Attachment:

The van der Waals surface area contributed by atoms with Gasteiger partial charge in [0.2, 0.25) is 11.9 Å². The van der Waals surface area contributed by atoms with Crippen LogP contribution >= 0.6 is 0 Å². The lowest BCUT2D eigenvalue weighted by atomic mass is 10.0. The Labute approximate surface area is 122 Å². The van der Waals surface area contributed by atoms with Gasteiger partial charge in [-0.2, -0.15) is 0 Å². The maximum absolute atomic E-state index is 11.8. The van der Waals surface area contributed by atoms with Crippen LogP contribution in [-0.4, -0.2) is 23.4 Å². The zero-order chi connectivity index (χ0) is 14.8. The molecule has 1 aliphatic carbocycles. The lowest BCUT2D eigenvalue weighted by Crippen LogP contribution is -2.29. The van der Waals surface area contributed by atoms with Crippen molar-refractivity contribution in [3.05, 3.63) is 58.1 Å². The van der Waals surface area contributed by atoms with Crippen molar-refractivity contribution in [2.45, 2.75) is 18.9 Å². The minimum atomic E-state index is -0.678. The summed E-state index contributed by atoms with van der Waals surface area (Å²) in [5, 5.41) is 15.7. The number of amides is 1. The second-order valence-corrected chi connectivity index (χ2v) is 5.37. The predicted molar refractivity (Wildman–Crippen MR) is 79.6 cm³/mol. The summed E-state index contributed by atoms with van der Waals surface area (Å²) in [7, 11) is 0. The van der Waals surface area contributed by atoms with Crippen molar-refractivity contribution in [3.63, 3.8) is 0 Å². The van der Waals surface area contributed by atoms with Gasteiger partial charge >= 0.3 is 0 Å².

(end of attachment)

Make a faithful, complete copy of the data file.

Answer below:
The van der Waals surface area contributed by atoms with Gasteiger partial charge in [0.2, 0.25) is 11.9 Å². The van der Waals surface area contributed by atoms with Crippen LogP contribution >= 0.6 is 0 Å². The lowest BCUT2D eigenvalue weighted by atomic mass is 10.0. The Labute approximate surface area is 122 Å². The van der Waals surface area contributed by atoms with Gasteiger partial charge in [-0.2, -0.15) is 0 Å². The maximum absolute atomic E-state index is 11.8. The van der Waals surface area contributed by atoms with Crippen LogP contribution in [-0.4, -0.2) is 23.4 Å². The zero-order chi connectivity index (χ0) is 14.8. The molecule has 1 aliphatic carbocycles. The lowest BCUT2D eigenvalue weighted by Crippen LogP contribution is -2.29. The van der Waals surface area contributed by atoms with Crippen molar-refractivity contribution in [3.05, 3.63) is 58.1 Å². The van der Waals surface area contributed by atoms with Crippen molar-refractivity contribution in [2.45, 2.75) is 18.9 Å². The minimum atomic E-state index is -0.678. The summed E-state index contributed by atoms with van der Waals surface area (Å²) in [5, 5.41) is 15.7. The number of amides is 1. The second-order valence-corrected chi connectivity index (χ2v) is 5.37. The predicted molar refractivity (Wildman–Crippen MR) is 79.6 cm³/mol. The summed E-state index contributed by atoms with van der Waals surface area (Å²) in [7, 11) is 0. The van der Waals surface area contributed by atoms with Crippen molar-refractivity contribution in [3.63, 3.8) is 0 Å². The van der Waals surface area contributed by atoms with Gasteiger partial charge >= 0.3 is 0 Å².